Tag Archives: barclays advertising innovation

Now, where’s the thought?

Barclays’ latest TV ad sets a new low standard for the bank.

Davidreviews has a stream of it here. It’s a fantasy in which a young executive creates a debit card that can be made to vanish at a touch. This he explains to a colleague makes it theftproof. So excited are they at this genius that they engage in a dance making the invisible card fall on the floor so they don’t know where it is. (I think we’re supposed to find this funny.)

At which point, the voiceover intones,

“At Barclays, we’re always looking for new ways to protect you from fraud.”

Followed by the tagline

“Barclays. Now there’s a thought.”

Err… sorry… where is the thought in this?

This is an ad which really has nothing to say at all. Is there any concrete example of a real innovation they’re offering us? No. Just the waffly claim that they’re always looking for new ways to protect us (except when they’re busy squandering millions on this exercise in vanity). With the suggestion that they’re a bit silly and overenthusiastic (which I suppose might be true of their marketing department). Back in the day, Barclays actually was an innovative organisation… it pioneered credit cards in the UK, and was ahead of the game in inventing cash machines. Now they’re reduced to this shallow posing.

It’s pathetic. In recent years, the best Barclays has managed is to run ads with Anthony Hopkins about how BIG they were. Then ones with Samuel L Jackson telling some fairy tale to let us know they were “fluent in finance”. (That line lasted a year or two and now, it seems, has been quietly buried.) Now they’ve hired Bernard Hill (who played Theoden in LOTR) to try to add gravitas to the voiceover for this bit of flim-flam. This is an organisation with a serious case of Brand Narcissism. Every couple of years, a new pose, each more trivial than the last.

This is the sort of fatuous rubbish that gets me grumbling out loud at my television. For me, it’s the mark of an organisation that’s failing to engage in a real conversation with its customers. Instead, its high powered executives are preening themselves in the mirror and wondering if they look good in their latest promotional costume.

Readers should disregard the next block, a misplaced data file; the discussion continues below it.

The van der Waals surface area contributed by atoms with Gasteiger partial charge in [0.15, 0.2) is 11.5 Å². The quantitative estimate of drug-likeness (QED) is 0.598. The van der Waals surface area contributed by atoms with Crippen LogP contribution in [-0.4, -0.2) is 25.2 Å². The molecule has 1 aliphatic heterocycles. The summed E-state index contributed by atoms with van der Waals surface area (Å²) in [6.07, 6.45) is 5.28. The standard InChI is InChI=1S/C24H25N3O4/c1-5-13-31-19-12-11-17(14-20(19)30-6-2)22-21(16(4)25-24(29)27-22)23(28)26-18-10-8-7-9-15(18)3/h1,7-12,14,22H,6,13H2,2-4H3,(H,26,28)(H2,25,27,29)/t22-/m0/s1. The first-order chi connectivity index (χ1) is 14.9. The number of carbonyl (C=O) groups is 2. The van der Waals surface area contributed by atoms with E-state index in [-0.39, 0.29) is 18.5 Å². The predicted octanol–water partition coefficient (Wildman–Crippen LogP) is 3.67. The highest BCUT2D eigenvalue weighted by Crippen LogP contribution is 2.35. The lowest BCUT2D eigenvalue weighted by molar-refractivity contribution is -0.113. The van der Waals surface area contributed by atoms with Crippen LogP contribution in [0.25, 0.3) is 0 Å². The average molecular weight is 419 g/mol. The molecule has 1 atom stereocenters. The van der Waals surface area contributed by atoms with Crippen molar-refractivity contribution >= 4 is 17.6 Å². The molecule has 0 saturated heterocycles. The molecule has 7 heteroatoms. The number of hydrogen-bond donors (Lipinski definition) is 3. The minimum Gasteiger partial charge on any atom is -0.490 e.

This sort of tripe can only arise from a marketing department where there’s a complete failure of internal conversation. Having worked in the business, I can easily imagine the series of meetings in which agency and client pretend to themselves that this is a great idea. That it’s “research-based” (which translates as, we wasted a ton of money on research, so let’s spend millions on a TV ad to support the pretence that we discovered something.) And no-one had the nerve to point out the elephant under the table: the ad is childish nonsense.

And if a massive bank can’t look at the state of the world and the real issues facing its customers and find something intelligent to say, then its got serious problems. This is the attention economy after all.

I was a bit surprised to find this was the work of Bartle Bogle Hegarty, the agency that just won the British Airways account. BBH’s site says “great creative work should be rooted in great strategic thinking”. They might claim to have done that for some of their clients. But here, they’ve conspicuously failed.

The Marketing Blog also points to a prnewswire report that an accountancy firm is suing Barclays over the line “now there’s a thought” as they’ve been using it for 5 years.

It also reports that “The campaign and accompanying strategy to position the bank as customer facing and approachable has been masterminded by group marketing director Jim Hytner.” I wonder if Jim is the brother of Nicholas Hytner, the director of The Madness of King George? In the time of his insanity, King George III carried on a conversation with an oak tree as if it were the King of Prussia. I imagine that his courtiers had to go along with the delusion. That’s probably what it’s like in the court of Barclays bank.